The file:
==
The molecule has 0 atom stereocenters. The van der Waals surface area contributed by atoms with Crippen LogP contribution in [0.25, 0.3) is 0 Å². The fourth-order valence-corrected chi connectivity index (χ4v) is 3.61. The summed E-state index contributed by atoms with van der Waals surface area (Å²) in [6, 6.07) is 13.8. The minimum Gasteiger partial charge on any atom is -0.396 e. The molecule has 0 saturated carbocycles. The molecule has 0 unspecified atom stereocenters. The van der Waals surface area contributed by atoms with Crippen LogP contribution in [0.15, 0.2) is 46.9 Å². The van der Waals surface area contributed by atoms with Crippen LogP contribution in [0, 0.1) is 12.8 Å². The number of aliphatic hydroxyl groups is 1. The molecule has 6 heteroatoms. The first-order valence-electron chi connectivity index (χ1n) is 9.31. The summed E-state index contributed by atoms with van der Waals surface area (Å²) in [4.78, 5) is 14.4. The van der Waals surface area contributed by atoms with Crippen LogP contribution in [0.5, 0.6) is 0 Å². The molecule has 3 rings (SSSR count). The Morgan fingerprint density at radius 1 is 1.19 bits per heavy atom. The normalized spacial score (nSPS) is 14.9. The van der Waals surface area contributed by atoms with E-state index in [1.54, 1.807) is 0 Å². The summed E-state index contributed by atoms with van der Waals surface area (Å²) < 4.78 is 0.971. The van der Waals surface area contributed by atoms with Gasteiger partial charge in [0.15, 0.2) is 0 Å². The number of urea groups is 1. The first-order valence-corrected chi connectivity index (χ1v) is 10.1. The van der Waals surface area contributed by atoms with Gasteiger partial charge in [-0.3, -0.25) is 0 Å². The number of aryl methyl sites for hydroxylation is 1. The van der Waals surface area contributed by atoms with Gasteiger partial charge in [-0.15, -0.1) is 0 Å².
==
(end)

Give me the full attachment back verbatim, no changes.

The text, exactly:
The molecule has 0 atom stereocenters. The van der Waals surface area contributed by atoms with Crippen LogP contribution in [0.25, 0.3) is 0 Å². The fourth-order valence-corrected chi connectivity index (χ4v) is 3.61. The summed E-state index contributed by atoms with van der Waals surface area (Å²) in [6, 6.07) is 13.8. The minimum Gasteiger partial charge on any atom is -0.396 e. The molecule has 0 saturated carbocycles. The molecule has 0 unspecified atom stereocenters. The van der Waals surface area contributed by atoms with Crippen LogP contribution in [0.15, 0.2) is 46.9 Å². The van der Waals surface area contributed by atoms with Crippen LogP contribution in [0, 0.1) is 12.8 Å². The number of aliphatic hydroxyl groups is 1. The molecule has 6 heteroatoms. The first-order valence-electron chi connectivity index (χ1n) is 9.31. The summed E-state index contributed by atoms with van der Waals surface area (Å²) in [4.78, 5) is 14.4. The van der Waals surface area contributed by atoms with Crippen LogP contribution in [0.5, 0.6) is 0 Å². The molecule has 3 rings (SSSR count). The Morgan fingerprint density at radius 1 is 1.19 bits per heavy atom. The normalized spacial score (nSPS) is 14.9. The van der Waals surface area contributed by atoms with E-state index in [1.54, 1.807) is 0 Å². The summed E-state index contributed by atoms with van der Waals surface area (Å²) < 4.78 is 0.971. The van der Waals surface area contributed by atoms with Gasteiger partial charge in [0.15, 0.2) is 0 Å². The number of urea groups is 1. The first-order valence-corrected chi connectivity index (χ1v) is 10.1. The van der Waals surface area contributed by atoms with Gasteiger partial charge in [-0.3, -0.25) is 0 Å². The number of aryl methyl sites for hydroxylation is 1. The van der Waals surface area contributed by atoms with Gasteiger partial charge in [-0.15, -0.1) is 0 Å².